By Constanza Morales
Special to The Texas Catholic
On Nov. 18 Hispanic leaders from across the Diocese of Dallas will gather to celebrate the culmination of the first stage of V Encuentro, an initiative of the bishops of the United States, aimed to discern ways in which the Church can better respond to the needs and challenges that the growing Hispanic population faces.
The diocesan Encuentro event will be held at Bishop Lynch High School, where delegates from parishes as well as community members will come together to reflect on the different social, cultural and pastoral realities experienced by Hispanics in the Diocese of Dallas.
The ultimate goal, said Sister Beatriz Martínez-Garcia, SSND, of the diocesan delegates team, is “to be able to propose practical responses to specific needs and the aspirations of the Hispanic community, in a process of reflection and diocesan discernment.”
She said about 20 parishes in the diocese committed to fully organize and have the Encuentro themselves. Among those, she said nearly five have already completed the five sessions and missionary activities of the initial stage.
“The challenge for each parish is to continue working to change its reality,” Sister Beatriz said, “to strengthen the leadership each one has and reach more Hispanic Catholics who are estranged or feel marginalized.”
During the five weeks of reflection, discernment, consultation, and evangelization, parish teams sent leaders to homes and places of work in the community, to explore what Hispanics experience and how they feel about the role of the Church in their lives.
“Encuentro is an experience that is promoting the leadership of different people in our parishes,” Sister Beatriz said. “They are taking leadership because they are realizing that they can contribute to the Church and vice-versa.”
Sister Beatriz stressed that because a parish hasn’t completed the five talks yet or doesn’t have a date to start its own Encuentro, their members should understand they can still participate in the diocesan gathering.
“This is open to the entire diocese,” she said. “We want to hear from as many people as we can. If your parish didn’t have an Encuentro you still can register as an individual and come to reflect with all of us.”
For those parishes that are still trying to complete the process, the ‘Mega Encuentro’ is a good option.
Almost like a spiritual retreat, Mega Encuentro allows parishes to complete all five talks in five hours.
Ultimately, Sister Beatriz said, the methodology of Encuentro allows a parish to initiate talks and follow the process whenever it is ready and is also not a Hispanic exclusive process.
“It’s an opportunity that will benefit every community no matter the origin of the people,” Sister Beatriz said. “It is based both on the passage from the Gospel of St. Luke about the Road of Emmaus and Pope Francis’ encyclical, “The Joy of the Gospel.”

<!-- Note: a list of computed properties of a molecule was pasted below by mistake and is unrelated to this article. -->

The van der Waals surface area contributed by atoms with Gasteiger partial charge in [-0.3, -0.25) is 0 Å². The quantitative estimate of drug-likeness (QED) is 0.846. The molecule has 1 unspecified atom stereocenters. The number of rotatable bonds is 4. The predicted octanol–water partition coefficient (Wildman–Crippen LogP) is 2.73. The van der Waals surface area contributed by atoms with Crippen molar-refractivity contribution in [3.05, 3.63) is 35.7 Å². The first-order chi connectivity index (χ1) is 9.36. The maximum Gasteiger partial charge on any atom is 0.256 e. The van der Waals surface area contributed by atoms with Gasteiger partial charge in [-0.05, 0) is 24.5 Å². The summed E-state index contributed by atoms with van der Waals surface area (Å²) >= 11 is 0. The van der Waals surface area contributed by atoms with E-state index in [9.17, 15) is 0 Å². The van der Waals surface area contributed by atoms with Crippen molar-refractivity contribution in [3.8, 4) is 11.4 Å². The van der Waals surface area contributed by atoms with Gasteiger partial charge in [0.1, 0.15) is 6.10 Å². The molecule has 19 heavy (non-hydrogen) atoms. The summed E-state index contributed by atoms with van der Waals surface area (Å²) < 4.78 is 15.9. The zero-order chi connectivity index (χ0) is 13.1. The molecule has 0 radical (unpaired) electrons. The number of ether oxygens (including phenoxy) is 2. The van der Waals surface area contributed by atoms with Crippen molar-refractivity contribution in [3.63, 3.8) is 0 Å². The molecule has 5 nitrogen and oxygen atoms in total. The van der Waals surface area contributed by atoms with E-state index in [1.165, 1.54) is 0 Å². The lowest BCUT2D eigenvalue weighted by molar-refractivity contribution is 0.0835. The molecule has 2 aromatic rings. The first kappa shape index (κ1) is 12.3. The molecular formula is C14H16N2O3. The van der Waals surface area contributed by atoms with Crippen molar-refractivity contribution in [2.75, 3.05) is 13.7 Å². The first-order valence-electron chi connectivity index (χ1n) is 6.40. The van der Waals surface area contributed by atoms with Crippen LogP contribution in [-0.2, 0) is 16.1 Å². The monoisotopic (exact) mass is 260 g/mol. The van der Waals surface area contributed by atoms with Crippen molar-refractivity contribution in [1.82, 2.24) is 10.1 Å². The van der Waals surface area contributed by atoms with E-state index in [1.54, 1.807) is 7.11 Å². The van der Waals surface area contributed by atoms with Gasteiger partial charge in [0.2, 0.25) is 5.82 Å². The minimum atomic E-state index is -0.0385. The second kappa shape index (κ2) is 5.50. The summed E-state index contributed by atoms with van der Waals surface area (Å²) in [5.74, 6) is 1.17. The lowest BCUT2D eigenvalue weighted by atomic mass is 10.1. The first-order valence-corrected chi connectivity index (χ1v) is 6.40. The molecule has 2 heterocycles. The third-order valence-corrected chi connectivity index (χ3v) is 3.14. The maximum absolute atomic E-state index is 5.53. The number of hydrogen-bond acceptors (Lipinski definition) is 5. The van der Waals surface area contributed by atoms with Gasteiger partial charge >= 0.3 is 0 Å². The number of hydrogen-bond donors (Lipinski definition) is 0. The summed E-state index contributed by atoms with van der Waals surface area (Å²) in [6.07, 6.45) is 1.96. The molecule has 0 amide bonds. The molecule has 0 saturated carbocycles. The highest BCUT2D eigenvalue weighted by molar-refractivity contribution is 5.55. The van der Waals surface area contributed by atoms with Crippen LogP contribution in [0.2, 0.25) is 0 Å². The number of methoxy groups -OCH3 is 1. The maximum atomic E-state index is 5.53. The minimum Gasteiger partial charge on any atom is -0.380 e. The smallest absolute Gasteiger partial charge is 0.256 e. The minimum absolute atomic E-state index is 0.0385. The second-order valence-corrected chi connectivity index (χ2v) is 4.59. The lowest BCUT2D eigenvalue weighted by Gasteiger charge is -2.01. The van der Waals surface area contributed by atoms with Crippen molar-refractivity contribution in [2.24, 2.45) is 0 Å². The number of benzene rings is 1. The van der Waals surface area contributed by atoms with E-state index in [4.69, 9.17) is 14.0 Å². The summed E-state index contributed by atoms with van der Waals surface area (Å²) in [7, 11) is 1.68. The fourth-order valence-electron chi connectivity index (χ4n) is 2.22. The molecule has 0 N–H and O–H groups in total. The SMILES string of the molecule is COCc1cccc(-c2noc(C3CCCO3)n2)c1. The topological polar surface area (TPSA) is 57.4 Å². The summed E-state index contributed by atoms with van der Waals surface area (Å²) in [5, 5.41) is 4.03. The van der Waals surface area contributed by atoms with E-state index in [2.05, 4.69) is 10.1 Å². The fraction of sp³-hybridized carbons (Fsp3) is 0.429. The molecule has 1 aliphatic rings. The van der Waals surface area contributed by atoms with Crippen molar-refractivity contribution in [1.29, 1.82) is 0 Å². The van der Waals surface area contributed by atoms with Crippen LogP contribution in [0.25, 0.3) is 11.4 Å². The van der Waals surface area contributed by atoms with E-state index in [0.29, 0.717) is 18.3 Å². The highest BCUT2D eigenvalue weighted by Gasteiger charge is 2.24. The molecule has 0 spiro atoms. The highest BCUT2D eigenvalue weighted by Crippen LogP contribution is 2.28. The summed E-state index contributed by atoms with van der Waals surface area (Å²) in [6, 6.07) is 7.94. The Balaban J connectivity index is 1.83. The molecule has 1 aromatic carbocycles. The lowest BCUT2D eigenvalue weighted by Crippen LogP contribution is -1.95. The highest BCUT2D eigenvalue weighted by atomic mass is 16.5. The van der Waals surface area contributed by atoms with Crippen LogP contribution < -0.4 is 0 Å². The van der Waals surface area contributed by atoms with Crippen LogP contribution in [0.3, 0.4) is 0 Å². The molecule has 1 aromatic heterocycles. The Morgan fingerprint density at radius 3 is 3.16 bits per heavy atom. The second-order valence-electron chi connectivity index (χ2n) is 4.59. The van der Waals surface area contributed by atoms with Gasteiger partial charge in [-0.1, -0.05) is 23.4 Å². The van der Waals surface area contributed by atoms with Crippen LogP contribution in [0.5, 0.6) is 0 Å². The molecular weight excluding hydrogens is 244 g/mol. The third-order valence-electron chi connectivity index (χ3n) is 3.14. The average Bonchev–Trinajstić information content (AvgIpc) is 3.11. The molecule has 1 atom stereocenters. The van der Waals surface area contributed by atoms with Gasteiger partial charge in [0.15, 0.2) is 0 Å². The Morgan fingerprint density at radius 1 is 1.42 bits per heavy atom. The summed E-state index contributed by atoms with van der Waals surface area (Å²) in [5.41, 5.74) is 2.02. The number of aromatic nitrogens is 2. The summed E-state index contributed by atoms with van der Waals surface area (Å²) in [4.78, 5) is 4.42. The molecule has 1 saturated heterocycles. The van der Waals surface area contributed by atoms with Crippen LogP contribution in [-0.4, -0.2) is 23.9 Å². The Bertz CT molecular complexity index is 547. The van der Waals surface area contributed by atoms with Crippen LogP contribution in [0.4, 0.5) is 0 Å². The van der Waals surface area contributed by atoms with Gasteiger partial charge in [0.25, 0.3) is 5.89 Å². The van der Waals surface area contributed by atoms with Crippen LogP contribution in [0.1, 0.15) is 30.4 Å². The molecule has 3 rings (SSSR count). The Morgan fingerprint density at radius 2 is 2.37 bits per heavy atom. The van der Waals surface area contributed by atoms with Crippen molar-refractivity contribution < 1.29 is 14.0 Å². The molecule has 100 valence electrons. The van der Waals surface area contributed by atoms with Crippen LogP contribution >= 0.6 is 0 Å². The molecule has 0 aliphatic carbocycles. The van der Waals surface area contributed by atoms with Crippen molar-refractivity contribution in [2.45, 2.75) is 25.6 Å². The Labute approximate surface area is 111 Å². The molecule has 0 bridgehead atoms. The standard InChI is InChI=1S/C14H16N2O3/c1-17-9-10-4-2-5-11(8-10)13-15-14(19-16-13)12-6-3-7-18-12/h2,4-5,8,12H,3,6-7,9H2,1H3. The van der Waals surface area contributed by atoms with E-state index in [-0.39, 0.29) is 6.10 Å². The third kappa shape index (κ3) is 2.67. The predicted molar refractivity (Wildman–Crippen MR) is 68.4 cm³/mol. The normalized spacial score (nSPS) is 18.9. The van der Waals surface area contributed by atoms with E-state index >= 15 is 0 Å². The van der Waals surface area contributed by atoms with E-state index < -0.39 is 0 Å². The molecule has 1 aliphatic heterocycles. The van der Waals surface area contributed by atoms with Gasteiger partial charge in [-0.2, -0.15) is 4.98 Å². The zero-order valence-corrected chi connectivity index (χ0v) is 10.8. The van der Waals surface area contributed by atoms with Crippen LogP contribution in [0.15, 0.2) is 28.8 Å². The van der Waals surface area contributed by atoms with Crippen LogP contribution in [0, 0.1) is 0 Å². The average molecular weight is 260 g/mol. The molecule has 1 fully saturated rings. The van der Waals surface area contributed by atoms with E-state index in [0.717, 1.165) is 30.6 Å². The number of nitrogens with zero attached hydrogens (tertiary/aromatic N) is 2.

“Whenever a community is ready to organize the talks and missionary work, it can follow the steps of the process and make concrete commitments to advance the New Evangelization as a parish.”
One of the parishes that recently concluded its five talks was St. Ann’s in Coppell, which serves about 9,000 families of which 35 percent are of Hispanic origin.
“For me this is a time marked by hope,” said Debbie Gonzales, director of the Family Life Ministry.
“In my 17 years of service, I have seen that the Hispanic community continues to grow, but most of our parishes limit the ministry to them to sacramental preparation, translation of information or working with volunteers that lack faith formation.”
Gonzales was part of the team that organized Encuentro in her parish but she is also a diocesan delegate.
She said in her ministry she witnesses the challenges that impact the reality of Hispanic families, and that is why she said that sending leaders to speak with these families, “will open the eyes of many that have limited knowledge about the needs of Hispanics in our diocese”.
She spoke about the case of Hispanic youth. “Among Latino teenagers the expression of the faith is in Spanish, but most youth ministries are thought from an Anglo perspective. We need to listen to those young Latinos telling us why that does not work for them.”
The parish of St. Francis of Assisi in Frisco also concluded recently its Encuentro and is now coaching the parish of St. Michael the Archangel in McKinney.
“We are seeking to know the needs of the Hispanic community and how we as laity can help the Church reach out to those who are spiritually far away,” said Francisco López of the St. Francis parish team.
“Often they are not physical peripheries to which we have to go,” he said. “Sometimes we are sitting on the same bench at Mass but we are not really open to live our faith.”
Those who wish to participate individually in the diocesan meeting should register through the website: http://www.cathdal.org/vencuentro
Violeta Rocha contributed to this story.